SMB Traffic Analyzer 1.0 released
Finally, after about a year of development (with longer pauses, a newborn daughter and many other things …), a complete rewrite, and several major design changes, the development team celebrates the release of SMB Traffic Analyzer 1.0. We think the project has now matured enough to come up with a first version, and to be used as a base for our future work.
For those who hear about SMB Traffic Analyzer (we call it SMBTA in the following) for the first time, the basic idea of SMBTA is to collect meta data about read and write processes on the services of a Samba server. Out of this data, statistics about the usage of the network can be created. While other solutions for this are listening on the network card and capture the SMB(2) protocol, SMBTA is different in that it implements a module for the Virtual File System Layer (VFS) of Samba, and making this data directly available in an SQL storage. Check it’s homepage for more information!
This 1.0 release is for the first time employing the new protocol of the traffic_analyzer VFS module in Samba. After we made a lot of experience with the drawbacks of the first implementation of the module, it was basically rewritten, while keeping the compatibility to the old protocol. Among many new features the highlights are:
- 128Bit AES encryption support
- extendable protocol ready to add new features
- log much more details, such as the SID of users
- allow for 2 modes of anonymization
After the module was accepted upstream on samba.org, we began to develop applications making use of the data the module provides. By this time, most priority was given on smbtad, the daemon program receiving the data from the VFS module. It is optimized for the new protocol and creates a Sqlite driven database from the data it receives. It’s task is to be fast at accepting data from the VFS module while allowing client programs to query the data.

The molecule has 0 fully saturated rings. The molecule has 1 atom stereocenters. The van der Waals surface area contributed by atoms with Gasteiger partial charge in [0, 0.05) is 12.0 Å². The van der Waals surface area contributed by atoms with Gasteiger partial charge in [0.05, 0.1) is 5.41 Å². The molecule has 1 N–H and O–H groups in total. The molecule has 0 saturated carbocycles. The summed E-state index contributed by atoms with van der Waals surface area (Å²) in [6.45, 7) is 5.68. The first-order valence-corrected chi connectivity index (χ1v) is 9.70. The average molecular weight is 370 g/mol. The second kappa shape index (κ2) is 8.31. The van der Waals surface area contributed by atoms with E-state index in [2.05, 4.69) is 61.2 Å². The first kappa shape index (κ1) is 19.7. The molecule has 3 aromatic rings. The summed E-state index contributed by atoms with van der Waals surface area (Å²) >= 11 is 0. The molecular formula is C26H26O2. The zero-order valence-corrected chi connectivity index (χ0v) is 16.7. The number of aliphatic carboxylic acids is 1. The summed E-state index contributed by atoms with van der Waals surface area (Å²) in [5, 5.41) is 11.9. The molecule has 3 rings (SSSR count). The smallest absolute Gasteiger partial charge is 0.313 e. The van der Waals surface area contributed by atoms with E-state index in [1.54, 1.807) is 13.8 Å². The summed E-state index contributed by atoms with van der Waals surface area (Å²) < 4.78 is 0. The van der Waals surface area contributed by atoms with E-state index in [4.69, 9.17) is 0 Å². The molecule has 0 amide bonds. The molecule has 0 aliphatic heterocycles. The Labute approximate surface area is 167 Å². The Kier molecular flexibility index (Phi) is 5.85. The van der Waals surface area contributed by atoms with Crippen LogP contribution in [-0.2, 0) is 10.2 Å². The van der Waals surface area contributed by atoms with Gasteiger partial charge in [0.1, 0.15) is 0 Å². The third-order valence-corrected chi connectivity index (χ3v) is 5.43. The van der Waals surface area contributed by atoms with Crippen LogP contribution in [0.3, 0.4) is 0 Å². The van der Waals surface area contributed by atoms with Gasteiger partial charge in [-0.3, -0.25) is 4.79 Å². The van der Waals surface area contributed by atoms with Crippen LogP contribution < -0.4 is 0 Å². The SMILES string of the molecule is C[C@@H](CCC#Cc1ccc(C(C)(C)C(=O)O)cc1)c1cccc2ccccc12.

The user doesn’t have to get into the details of the SQL storage that is being created. That’s what the client programs are for. There is smbtaquery, a command line program featuring a simple interpreter making it easy to perform typical tasks on the database aiming for producing statistics. It already supports a good number of functions, from simply measuring the totals of an object (an object might be a user, a share, a domain, a file) to a usage graph showing the average usage of an object over 24 hours. It is networked, so it can be run from any system that is able to reach the smbtad daemon program. It’s a simplified way of producing top ten lists of the most pressing objects, getting the last activities of an object and much more.
Another end user application of SMBTA is smbtamonitor. It allows for monitoring an object in real-time, by employing some special features in smbtad, allowing it to no longer rely on the database as the data source, instead directly process the data received by the VFS module. Any instance of smbtamonitor is watching exactly one object, and the user can run as many smbtamonitor processes as wanted. Currently, smbtamonitor is showing the total sums of an object and the data throughput per second of a given object. Like smbtaquery, the program is networked, and a command line client at the moment, utilizing the ncurses library.
Furthermore, the SMB Traffic Analyzer software includes the smbtatorture program, a simple test program aiming to produce realistic office data traffic on two shares, and capable of recording it’s own run, so that exactly the same run can be reproduced. smbtatorture plays an essential role for performance measurement with SMBTA enabled services during development. It is also wonderful for long time testing of the software chain.
Last but not least, we worked on an asciidoc based documentation, trying to capture information on all the components of SMBTA. It can be found as HTML in the smbtatools package, and the most current version is also available here.
SMB Traffic Analyzer 1.0 can be downloaded from the Download Page.
This release is for sure not free of bugs, nor it is complete in any way. But it is a first step, and for the development team a place to build on, that’s exactly what this release is for. Don’t hesitate to provide us feedback, comments or bug reports, just contact us!